June 28, 2016

Star Trek: The Next Generation: "Unification I"

It is 4 November 1991, and time for Star Trek: The Next Generation.

Captain Picard (Patrick Stewart) is summoned to a Starfleet admiral for a top-secret intelligence briefing. Ambassador Spock (Leonard Nimoy), the most celebrated and respected diplomat in Federation history, appears to have defected to the Romulan Empire. Picard and Data (Brent Spiner) immediately dispatched on a secret mission to Romulus, while Riker (Jonathan Frakes) commands the Enterprise in an investigation into black market dealing of Vulcan technology.

"Unification I" presents a hugely significant moment in the history of Star Trek. While characters from the original series had appeared in The Next Generation before - DeForest Kelley made a humorous cameo in "Encounter at Farpoint", and Mark Lenard had reprised his role as Sarek of Vulcan in "Sarek" - this episode marked the first time a lead character from the original run guest starred alongside the Next Generation cast. Not just any lead either, but arguably the most iconic character in Star Trek's 25-year history.

When The Next Generation was first announced, many pre-existing Star Trek fans were deeply sceptical of its chances. The first two seasons did little to ease those concerns, and despite the series improving enormously in its third and fourth years there remaining a lingering sense of "us and them". The original Star Trek had its fans who broadly dismissed the sequel series, and The Next Generation had its own fresh group of fans who disregarded or belittled the original. The two-part "Unification" effectively removed that division: it brought both camps together for the 25th anniversary and sealed them together. While pockets of disgruntled fandom would remain (don't they always?) this storyline left Star Trek in a much better place. To an overwhelming degree, after this story there was no longer the original series and The Next Generation: there was simply Star Trek.

It is probably not a big spoiler to reveal that Spock himself does not turn up until the episode's final moment. That leaves the rest of the episode to deliver an incredibly strong and increasingly suspenseful lead-up. Time is not wasted in this instalment, which provides at least one-and-a-half times the usual story content for an hour of TV drama. Picard's first step in tracking down Spock is to speak with his father, the terminally ill and neurologically impaired Sarek. It is a touching and deeply saddening encounter, with Sarek's ability to control his emotions significantly degraded since viewers last saw him. In his final moments he cannot even move his fingers to give a Vulcan salute; Picard gently presses the fingers together for him. It is a deeply resonant scene, doing what Star Trek does best: showcase contemporary concerns and challenges in a science fiction context. Dementia and Alzheimers affect so many people in such tragic ways, and for such a popular and beloved character to suffer this face is just heartbreaking. A few days later Picard learns that Sarek has died; his mission to locate Spock now also includes breaking the bad news.

Picard and Data's journey into the Romulan Empire take place on a Klingon bird of prey, the use of which allows the series to follow up on the recent "Redemption II" season premiere. Following his victory against the Duras family, Chancellor Gowron has had history rewritten to remove Picard and the Enterprise's assistance. As a result Picard's presence back in Klingon society is unhelpful and unwanted. Watching Picard subtly threaten Gowron via an intermediary is hugely entertaining: this is a well-written script and Patrick Stewart performs his scenes brilliantly.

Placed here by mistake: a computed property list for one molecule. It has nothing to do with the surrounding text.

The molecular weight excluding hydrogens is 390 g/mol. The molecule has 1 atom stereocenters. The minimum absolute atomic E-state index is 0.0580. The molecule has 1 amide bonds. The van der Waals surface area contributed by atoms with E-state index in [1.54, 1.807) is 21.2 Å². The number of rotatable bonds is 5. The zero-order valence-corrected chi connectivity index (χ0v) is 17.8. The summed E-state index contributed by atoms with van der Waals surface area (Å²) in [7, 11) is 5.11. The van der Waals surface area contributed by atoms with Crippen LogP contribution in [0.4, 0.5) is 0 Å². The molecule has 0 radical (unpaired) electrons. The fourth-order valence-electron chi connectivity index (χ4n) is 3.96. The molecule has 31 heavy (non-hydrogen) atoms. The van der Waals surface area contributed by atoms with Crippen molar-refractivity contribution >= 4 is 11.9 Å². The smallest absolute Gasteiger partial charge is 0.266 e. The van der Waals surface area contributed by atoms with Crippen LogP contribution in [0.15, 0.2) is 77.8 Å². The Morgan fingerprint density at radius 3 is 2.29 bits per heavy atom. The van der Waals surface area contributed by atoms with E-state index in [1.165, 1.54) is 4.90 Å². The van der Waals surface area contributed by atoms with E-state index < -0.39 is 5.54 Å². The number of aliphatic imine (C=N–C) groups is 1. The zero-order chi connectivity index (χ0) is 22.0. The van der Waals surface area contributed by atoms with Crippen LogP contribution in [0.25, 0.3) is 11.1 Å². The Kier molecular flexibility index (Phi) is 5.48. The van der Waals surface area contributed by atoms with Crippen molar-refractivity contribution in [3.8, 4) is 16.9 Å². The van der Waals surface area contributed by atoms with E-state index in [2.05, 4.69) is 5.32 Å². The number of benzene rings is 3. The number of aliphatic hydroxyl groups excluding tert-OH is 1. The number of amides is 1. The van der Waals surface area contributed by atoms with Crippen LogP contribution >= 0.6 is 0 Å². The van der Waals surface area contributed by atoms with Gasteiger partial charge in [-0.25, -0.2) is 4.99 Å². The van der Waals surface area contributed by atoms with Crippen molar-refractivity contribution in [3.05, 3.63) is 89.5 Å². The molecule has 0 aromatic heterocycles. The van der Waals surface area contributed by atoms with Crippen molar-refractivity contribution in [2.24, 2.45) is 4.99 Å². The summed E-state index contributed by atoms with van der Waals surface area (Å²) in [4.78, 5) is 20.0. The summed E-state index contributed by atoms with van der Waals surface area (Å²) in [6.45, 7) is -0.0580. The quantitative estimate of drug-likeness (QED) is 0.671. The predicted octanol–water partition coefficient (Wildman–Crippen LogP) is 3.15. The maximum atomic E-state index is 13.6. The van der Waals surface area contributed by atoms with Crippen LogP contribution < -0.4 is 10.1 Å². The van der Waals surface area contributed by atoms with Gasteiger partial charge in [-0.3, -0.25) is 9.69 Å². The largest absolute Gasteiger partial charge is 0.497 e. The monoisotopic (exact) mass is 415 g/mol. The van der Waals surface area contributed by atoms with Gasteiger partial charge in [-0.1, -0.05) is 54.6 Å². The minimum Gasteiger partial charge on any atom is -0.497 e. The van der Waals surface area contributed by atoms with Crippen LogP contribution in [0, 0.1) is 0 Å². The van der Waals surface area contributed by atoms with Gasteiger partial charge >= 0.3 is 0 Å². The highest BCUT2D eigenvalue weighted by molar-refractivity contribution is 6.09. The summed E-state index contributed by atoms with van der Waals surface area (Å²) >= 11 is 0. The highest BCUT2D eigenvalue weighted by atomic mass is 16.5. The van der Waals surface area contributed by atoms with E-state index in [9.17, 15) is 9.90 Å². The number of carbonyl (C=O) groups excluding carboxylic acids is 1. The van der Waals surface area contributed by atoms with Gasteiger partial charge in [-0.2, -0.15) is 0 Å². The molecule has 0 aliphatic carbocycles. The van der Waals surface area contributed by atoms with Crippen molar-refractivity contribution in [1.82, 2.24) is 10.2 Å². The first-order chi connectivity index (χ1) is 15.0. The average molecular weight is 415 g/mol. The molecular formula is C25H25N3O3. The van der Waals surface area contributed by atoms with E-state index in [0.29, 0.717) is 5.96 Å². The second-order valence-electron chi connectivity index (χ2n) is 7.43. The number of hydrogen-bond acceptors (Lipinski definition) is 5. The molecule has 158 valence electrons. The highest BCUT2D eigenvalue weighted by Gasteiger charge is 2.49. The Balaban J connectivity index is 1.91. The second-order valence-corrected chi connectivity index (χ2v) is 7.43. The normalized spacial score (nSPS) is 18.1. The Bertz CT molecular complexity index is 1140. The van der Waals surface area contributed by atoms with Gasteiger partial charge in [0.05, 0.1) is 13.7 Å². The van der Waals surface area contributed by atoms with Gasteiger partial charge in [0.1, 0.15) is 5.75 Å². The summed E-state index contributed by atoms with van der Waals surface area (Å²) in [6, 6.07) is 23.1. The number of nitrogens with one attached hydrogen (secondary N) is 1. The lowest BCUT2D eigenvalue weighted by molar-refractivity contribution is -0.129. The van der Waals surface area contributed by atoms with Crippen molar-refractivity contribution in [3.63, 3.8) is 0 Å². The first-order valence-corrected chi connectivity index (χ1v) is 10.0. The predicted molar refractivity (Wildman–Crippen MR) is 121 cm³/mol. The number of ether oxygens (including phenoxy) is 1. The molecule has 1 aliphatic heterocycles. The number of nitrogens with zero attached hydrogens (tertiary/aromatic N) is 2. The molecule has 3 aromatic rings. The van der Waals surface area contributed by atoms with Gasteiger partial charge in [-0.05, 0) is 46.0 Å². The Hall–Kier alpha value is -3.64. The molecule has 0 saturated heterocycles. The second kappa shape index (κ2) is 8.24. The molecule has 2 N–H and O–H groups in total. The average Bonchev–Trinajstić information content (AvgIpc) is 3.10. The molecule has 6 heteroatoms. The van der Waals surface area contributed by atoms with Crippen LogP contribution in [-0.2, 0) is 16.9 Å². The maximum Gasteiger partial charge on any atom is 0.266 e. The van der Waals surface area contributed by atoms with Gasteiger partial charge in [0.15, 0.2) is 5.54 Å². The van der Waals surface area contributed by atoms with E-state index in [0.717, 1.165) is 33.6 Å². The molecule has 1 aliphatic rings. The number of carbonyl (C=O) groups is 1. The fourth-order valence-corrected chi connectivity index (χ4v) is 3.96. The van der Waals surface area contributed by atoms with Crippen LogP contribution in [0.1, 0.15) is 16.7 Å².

A cutaway to the planet Romulus - and it's hard to believe this is our first time seeing the planet in two-and-a-half decades of Star Trek - reveals that the Romulan government already know Picard is on his way, and are actively keeping an eye out for him. It sets up an excellent cliffhanger: we assume Picard and Data have been caught by Romulan security, but instead they have been rescued by an internal resistance group aligned with Spock. It is a nicely played bit of redirection.

While all of this is going on, Commander Riker is leading a criminal investigation. A crashed Ferengi freighter has contained Vulcan technology which can be traced back to a derelict ship in a Federation supply depot. Following up that lead takes the Enterprise into combat with an unidentified starship, which is so heavily loaded with weapons supplies that it explodes as soon as it is damaged. There is no sign yet of how these events link up to Picard's mission, but it is a fascinating and well-developed mystery.

This is an excellent episode of Star Trek. It fully embraces the more continuity-heavy take on The Next Generation by acting as a sequel to both "Sarek" and "Redemption", as well as advancing the gradually-developing Romulan story arc that kicked off back in Season 3. The arrival of Spock in its final shot is just the icing on the cake. This is the seventh episode of Season 5, and its fifth great episode. The quality ratio rises to 71 per cent.

A week and a half before "Unification I" aired, Star Trek creator Gene Roddenberry died. This episode was dedicated to his memory. By chance it seems the most appropriate episode of The Next Generation with which to honour him. It combines characters from both the original series and its sequel, ties into the movie franchise, and features Vulcans, Romulans, Klingons and others. While the two-parter had been developed as a promotional tie-in to the upcoming feature film Star Trek VI: The Undiscovered Country, it immediately gained far more significance. It was an extraordinary TV event to begin with: with Roddenberry's death it also became a pitch-perfect tribute.

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